Fitch downgrades Brazil to junk

Discussion in 'Fundamental Analysis' started by FXStreet_Team, Dec 16, 2015.

  1. FXStreet_Team

    FXStreet_Team Well-Known Member Trader

    Oct 7, 2015
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    FXStreet (Córdoba) - The rating agency Fitch downgraded Brazil bond rating below the investment grade and left the outlook negative. The downgrade was of one notch but with great importance, because it put the county below the investment grade (IG), to BBB- to BB+.

    Standard and Poor¡s downgraded Brazil rating in September below IG while Moody’s (the last of the big three that still has it above IG) warned last week that it put rate under review for a potential downgrade.

    The Brazilian real is among the worst performers in the currency market. USD/BRL rises more than 2% and trades at 3.95 while the Bovespa Index falls 0.85%. Today’s downgrade of the another agency could force some institutional selling of Brazilian assets but according to market expectations it was a matter of time.

    Key Quotes:

    Brazil's downgrade reflects the economy's deeper recession than previously anticipated, continued adverse fiscal developments and the increased political uncertainty that could further undermine the government's capacity to effectively implement fiscal measures to stabilize the growing debt burden.”

    “The Negative Outlook highlights continued uncertainty and downside risks related to economic, fiscal and political developments. The deteriorating domestic backdrop is increasing challenges for the authorities to take timely corrective policy actions to support confidence and improve prospects for growth, fiscal consolidation and debt stabilization.”

    Increased unemployment rates, constrained credit, depressed confidence and high inflation are weighing on consumption while political and policy uncertainties, the construction sector malaise and negative spill overs from the Petrobras corruption investigations and capex cuts have hurt investment. The external environment remains difficult for Brazil with the slide in commodity prices, China's slowdown and tightening international financial conditions.”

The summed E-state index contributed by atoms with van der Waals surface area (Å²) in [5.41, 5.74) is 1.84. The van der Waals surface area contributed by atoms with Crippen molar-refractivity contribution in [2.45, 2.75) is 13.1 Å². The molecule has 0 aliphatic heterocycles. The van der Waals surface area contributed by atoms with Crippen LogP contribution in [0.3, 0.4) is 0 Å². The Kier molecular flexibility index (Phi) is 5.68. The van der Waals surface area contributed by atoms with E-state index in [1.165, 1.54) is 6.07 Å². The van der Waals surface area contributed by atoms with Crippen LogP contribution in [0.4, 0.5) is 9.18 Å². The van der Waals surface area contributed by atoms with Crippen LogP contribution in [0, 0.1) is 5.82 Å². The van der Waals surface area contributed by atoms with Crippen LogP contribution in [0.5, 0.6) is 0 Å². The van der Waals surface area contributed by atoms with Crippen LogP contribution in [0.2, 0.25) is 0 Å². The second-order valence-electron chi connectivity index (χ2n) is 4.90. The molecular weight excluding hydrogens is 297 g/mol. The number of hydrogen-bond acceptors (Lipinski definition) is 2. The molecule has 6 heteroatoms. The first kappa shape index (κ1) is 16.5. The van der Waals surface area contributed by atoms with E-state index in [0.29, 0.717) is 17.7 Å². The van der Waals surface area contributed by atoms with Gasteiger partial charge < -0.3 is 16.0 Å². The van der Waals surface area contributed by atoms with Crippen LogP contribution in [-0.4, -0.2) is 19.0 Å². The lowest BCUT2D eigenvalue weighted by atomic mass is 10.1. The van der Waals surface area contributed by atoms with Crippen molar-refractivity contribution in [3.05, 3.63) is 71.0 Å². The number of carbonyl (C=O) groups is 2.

“Fiscal deterioration continues against the backdrop of weaker economic conditions.”

    “Consequently, Fitch's baseline fiscal projections have deteriorated, with the agency forecasting the general government fiscal deficit to reach over 10% of GDP in 2015 and remain elevated, averaging over 7% of GDP during 2016-2017.”

    “The recent start of impeachment proceedings against President Rousseff is adding uncertainty to an already difficult political environment and leading to continued political stalemate.”

    “The reduction in some macro imbalances is continuing. The economic slump and BRL depreciation have facilitated a 36% reduction in the current account deficit in nominal USD terms during January-October compared to the same period of last year. Further reduction in the current account deficit is expected during the forecast period, which could mitigate risks related to potential tighter external financing conditions. On the other hand, inflation remains high at 10.5%, and inflation expectations, after inching downwards have reversed course and have begun to increase for 2016 and 2017, remaining above the 4.5% inflation target.”

    Brazil's 'BB+' ratings are supported by its economic diversity and entrenched civil institutions, with its per capita income and governance indicators better than the 'BB' median. The country's shock absorption capacity is boosted by its flexible exchange rate, robust international reserves, a strong net sovereign external creditor position, deep and developed domestic government debt capital markets, and an adequately capitalized banking system. The share of foreign currency debt in total general government debt remains low and prudent liability management has reduced interest rate and refinancing risks.”

    In addition, the government has shown some capacity to respond in difficult conditions by implementing relative price adjustments, tightening monetary policy amidst a deepening recession and reining in quasi-fiscal stimulus.”
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